Perinatal, social, and environmental factors and the risk for childhood asthma in a 10-year follow-up
2004 (English)In: Pediatric Asthma Allergy & Immunology, ISSN 0883-1874, Vol. 17, no 2, 136-145 p.Article in journal (Refereed) Published
The aim of this study was to investigate the relative importance of perinatal, social, and environmental factors in a birth cohort for the risk of developing asthma in a 10-year follow-up. A group of children (n = 144) with medically diagnosed asthma was matched to a control group of demographic twins (n = 144) from the same birth cohort and region. In a defined region in Sweden, children with a well-documented and medically confirmed asthma diagnosis were retrospectively identified and followed from birth up to the age of 10. Asthma diagnosis, perinatal and obstetric factors, and social data for both the case and control groups were collected through medical records at all health centers in primary care, privately practicing pediatricians, and the public pediatric clinic in the region. The parents of these children answered the standardized ISAAC postal questionnaire, with an overall response rate of 87%. Family history of asthma and allergic rhinitis and low birth weight indicated an increased asthma risk. The social class of the mother and life-style factors concerning mothers smoking habits and indication of passive smoking were also related to increased asthma risk. Also residential factors like mist or mold damage, unusual odors, and dry air were found to indicate increased asthma risk. Maternal asthma, low birth weight, and exposure to passive smoking in the family were all found to be independent predictors for childhood asthma.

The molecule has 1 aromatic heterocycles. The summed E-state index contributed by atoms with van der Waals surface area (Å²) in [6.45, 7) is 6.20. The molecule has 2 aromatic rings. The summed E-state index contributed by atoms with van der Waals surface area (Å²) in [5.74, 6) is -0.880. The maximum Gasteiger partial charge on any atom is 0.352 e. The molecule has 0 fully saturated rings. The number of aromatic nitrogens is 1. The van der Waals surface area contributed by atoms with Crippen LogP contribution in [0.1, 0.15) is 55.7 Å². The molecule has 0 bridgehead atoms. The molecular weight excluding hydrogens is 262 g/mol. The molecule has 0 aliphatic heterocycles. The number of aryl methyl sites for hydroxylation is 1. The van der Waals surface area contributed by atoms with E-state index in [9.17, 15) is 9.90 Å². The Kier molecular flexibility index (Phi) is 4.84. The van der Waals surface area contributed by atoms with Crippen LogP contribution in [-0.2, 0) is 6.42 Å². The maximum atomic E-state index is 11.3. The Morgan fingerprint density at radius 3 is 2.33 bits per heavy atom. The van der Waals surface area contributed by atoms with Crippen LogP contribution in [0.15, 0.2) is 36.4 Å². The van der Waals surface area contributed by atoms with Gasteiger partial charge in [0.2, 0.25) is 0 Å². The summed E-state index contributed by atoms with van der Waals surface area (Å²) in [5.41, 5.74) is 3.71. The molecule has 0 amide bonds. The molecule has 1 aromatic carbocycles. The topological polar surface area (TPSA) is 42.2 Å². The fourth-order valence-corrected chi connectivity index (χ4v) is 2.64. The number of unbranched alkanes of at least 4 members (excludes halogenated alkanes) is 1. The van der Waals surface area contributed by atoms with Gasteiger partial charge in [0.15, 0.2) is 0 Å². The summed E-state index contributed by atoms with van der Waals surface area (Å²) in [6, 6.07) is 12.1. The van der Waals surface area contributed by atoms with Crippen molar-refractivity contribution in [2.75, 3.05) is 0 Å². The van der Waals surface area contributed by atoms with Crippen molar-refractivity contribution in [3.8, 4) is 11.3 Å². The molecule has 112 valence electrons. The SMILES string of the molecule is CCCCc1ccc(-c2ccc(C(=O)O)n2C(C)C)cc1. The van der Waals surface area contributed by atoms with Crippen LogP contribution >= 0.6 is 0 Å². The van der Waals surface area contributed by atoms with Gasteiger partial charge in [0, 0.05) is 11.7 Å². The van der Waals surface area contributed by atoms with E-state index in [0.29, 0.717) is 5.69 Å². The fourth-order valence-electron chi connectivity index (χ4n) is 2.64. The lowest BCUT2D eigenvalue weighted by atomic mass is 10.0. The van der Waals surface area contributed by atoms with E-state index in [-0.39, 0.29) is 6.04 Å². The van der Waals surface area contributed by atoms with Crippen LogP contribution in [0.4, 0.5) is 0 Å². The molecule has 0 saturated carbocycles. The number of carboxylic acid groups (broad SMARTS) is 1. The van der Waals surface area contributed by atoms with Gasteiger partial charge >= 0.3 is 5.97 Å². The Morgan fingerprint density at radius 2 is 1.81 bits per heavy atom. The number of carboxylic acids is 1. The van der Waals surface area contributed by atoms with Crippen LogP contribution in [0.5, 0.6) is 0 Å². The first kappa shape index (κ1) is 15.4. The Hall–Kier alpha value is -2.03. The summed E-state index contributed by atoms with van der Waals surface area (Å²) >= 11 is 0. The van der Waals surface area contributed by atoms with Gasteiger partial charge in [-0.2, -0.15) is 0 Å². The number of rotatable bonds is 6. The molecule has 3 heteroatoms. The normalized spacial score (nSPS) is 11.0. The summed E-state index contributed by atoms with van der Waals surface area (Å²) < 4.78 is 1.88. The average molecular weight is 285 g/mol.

Place, publisher, year, edition, pages
2004. Vol. 17, no 2, 136-145 p.
Medical and Health Sciences
IdentifiersURN: urn:nbn:se:liu:diva-45687DOI: 10.1089/0883187041269931OAI: oai:DiVA.org:liu-45687DiVA: diva2:266583